European privacy regulators look at facial recognition in online/mobile services

When you next log-in to your Facebook account, have a look at your privacy settings. You should see an option to select “who sees tag suggestions when photos that look like you are uploaded”.

You can choose either your “Friends” or “No one”.

Facebook explain this feature as follows: “When a photo that looks like you is uploaded, we’ll suggest adding a tag of you. This helps save time when adding tags to photos, especially when labelling many photos from one event. Suggestions can always be ignored and no one will be tagged automatically.”

Facebook isn’t the only online service offering this kind of photo tagging functionality. Google+, Windows Live Gallery and Apple’s iPhoto all have similar features.

Broadly speaking, in order for a tag suggestion to be triggered when a photo that “looks like you” is uploaded, the service provider’s facial recognition technology compares that photo with reference templates created for each registered user, so that when there’s a match, a suggestion for a tag can be made.

Facial recognition isn’t new. The development of computer systems and algorithms capable of detecting human faces dates back to the 60s. However, there’s been a rapid increase in its use in mainstream consumer services. This prompted the Article 29 Working Party to publish an opinion a few months ago (Opinion 02/2012) on facial recognition in online and mobile services.

The Working Party is a body made up of representatives from the data protection regulators from each European member state – its opinions aren’t legally binding but they are indicative of the European data protection regulators’ views.

The interesting aspect of facial recognition systems is that, in addition to the relevant digital image of a person, the system usually involves the creation of a template stored for reference for future comparison so that the face can be recognised. In its opinion, the Working Party concluded that, as the reference template contains a set of distinctive features of an individual’s face, it too (in addition to the digital image of the person’s face) would constitute personal data, provided that it’s associated with an individual’s record, profile or the original image. A reference template which merely contains geometric information about the proportions of an individual’s face won’t constitute personal data unless it enables the relevant individual to be identified.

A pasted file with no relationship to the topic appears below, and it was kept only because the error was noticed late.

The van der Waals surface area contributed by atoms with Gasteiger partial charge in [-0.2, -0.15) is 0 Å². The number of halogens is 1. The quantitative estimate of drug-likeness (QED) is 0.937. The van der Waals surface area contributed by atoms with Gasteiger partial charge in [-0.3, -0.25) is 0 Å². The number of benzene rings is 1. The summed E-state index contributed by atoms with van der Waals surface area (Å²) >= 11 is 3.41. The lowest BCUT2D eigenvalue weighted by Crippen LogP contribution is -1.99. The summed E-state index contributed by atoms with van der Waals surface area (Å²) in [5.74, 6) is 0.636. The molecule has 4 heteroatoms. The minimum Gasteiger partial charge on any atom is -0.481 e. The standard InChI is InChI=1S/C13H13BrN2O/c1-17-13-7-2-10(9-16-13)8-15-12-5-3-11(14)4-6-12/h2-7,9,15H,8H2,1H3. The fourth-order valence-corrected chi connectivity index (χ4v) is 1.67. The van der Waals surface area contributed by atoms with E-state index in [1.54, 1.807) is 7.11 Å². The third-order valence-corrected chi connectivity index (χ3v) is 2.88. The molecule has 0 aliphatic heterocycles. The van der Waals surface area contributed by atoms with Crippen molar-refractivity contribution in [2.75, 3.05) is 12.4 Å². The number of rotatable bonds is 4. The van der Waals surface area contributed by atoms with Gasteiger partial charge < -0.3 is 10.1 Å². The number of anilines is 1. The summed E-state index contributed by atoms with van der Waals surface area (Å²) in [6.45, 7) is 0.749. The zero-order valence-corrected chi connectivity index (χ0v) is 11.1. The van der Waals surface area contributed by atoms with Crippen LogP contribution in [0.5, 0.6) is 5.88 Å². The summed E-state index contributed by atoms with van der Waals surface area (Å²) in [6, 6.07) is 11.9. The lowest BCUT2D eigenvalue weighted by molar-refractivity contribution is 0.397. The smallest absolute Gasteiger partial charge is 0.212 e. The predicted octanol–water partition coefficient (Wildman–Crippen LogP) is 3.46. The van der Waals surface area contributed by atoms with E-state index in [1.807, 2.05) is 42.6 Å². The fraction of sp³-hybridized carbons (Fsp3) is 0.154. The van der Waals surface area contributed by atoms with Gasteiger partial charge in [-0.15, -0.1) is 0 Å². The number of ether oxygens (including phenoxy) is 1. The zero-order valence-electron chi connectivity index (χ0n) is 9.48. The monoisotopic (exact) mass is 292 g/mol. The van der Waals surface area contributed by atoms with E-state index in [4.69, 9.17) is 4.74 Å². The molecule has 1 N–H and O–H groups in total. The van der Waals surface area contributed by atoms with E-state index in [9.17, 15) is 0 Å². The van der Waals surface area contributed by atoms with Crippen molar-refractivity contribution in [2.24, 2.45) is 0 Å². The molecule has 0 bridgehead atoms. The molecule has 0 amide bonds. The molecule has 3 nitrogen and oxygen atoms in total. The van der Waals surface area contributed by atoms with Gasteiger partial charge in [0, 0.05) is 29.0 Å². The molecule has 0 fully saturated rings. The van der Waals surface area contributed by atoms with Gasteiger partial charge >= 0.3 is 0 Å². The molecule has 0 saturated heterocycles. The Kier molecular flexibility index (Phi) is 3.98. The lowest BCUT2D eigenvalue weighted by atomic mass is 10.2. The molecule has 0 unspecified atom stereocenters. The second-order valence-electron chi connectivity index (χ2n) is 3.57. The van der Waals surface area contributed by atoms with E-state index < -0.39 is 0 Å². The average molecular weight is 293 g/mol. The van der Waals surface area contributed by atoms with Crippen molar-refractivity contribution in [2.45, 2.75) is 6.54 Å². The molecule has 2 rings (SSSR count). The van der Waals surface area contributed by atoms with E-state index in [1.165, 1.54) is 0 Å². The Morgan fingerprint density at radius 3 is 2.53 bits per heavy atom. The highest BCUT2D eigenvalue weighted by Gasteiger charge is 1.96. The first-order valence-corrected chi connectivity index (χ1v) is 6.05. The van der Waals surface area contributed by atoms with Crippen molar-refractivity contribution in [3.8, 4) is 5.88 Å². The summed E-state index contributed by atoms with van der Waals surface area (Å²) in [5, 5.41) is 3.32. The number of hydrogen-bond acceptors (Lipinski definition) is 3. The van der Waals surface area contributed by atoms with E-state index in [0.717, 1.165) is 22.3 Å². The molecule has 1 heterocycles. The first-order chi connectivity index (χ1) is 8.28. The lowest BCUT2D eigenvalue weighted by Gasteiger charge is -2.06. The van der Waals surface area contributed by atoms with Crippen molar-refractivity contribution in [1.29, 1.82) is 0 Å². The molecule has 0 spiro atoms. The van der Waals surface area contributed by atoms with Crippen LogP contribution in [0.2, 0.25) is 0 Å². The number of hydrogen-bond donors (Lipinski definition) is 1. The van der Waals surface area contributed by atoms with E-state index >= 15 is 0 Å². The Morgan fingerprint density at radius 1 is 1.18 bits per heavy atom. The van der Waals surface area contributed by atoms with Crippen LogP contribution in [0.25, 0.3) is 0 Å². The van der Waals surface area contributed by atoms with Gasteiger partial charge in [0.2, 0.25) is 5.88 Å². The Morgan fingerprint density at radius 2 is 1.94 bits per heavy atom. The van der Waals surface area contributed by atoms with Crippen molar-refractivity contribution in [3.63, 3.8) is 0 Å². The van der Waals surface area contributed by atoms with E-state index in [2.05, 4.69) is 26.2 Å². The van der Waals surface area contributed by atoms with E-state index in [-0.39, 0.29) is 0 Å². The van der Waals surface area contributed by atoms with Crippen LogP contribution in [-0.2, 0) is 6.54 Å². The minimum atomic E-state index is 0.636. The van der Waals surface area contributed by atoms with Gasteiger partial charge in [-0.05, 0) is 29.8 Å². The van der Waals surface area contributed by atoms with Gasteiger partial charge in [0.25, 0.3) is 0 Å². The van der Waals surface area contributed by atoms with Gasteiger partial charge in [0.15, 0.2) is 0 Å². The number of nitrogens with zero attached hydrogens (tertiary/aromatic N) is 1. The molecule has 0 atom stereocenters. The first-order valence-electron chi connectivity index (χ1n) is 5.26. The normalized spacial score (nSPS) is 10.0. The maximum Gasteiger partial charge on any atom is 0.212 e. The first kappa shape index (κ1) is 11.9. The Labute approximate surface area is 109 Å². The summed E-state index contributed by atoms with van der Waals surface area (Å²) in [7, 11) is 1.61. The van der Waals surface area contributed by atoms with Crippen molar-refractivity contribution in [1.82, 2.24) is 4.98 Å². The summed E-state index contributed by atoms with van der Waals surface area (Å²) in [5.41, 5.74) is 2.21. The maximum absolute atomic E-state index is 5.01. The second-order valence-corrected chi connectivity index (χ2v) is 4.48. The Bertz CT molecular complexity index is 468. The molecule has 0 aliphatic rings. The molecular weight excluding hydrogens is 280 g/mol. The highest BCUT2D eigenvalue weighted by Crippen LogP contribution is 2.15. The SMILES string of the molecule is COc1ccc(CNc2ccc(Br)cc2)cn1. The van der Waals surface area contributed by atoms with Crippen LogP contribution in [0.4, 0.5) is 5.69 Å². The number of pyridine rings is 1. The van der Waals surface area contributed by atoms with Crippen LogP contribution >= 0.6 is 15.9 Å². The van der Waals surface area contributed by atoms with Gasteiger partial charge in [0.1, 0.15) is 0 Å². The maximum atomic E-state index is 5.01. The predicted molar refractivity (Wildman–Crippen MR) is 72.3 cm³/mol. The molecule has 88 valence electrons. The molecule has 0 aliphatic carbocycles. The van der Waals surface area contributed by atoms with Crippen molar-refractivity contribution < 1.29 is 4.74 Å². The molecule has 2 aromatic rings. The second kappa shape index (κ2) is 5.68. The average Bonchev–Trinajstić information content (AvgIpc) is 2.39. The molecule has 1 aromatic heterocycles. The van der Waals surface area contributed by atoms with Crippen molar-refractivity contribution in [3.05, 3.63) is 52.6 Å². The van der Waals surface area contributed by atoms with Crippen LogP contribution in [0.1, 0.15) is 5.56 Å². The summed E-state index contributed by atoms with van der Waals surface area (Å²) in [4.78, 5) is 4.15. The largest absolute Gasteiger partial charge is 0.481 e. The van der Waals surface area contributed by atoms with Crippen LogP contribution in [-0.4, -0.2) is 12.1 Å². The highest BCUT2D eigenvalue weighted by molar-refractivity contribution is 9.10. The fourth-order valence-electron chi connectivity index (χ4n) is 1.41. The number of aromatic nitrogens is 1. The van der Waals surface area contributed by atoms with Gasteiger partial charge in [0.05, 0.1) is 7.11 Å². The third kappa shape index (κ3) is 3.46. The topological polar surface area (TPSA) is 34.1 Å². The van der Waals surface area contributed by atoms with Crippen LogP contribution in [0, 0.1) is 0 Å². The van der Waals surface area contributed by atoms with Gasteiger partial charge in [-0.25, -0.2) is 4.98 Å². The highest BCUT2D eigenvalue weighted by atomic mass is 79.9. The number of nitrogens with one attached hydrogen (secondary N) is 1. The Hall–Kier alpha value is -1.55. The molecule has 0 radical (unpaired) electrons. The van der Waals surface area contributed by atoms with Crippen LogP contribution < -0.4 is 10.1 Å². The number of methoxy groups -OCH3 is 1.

An important aspect of the opinion is that the Working Party found that, because of the particular risks involved with biometric data, the prior informed consent of the user is required before any digital images are processed for the purposes of facial recognition.

This presents somewhat of a practical difficulty because, in certain cases, the facial recognition system may need to determine whether a user has provided his/her consent in the first place.

Fortunately for service providers, the Working Party acknowledged this and conceded that this kind of processing would be justifiable on the basis that it’s in the “legitimate interest” of the service provider to comply with the relevant legal requirement (i.e. to determine whether consent has been granted).

However, service providers should be aware that any data processed in this “initial” stage should only be used for the limited purpose of verifying the user’s consent and should be deleted immediately afterwards.

Using the social network / photo tagging example above, prior to a user uploading a photo, according to the Working Party, the service provider must first clearly inform the user that the image will be subject to a facial recognition system. The user must then be given the choice regarding whether he/she consents to a “reference template” being created and stored in the service provider’s database.

It will be a real challenge for social network providers to obtain this kind of prior informed consent without providing an overly detailed and unnecessarily technical explanation of the mechanics of how the facial recognition system operates.

An important practical consideration to arise out of the Working Party’s opinion is that, as far as the Working Party is concerned, consent to facial recognition can’t be obtained by getting a user to accept a service’s overall terms and conditions. This is on the basis that facial recognition is generally an additional feature of online/mobile services and users may not necessarily expect facial recognition to be activated when they initially register for the service.

Following this opinion, social network (and other service) providers would be well advised to ensure a sufficiently clear and prominent notice and prior consent process is implemented for any facial recognition features they introduce.

The original and extended version of this article is available here. This article was first published in Privacy & Data Protection.

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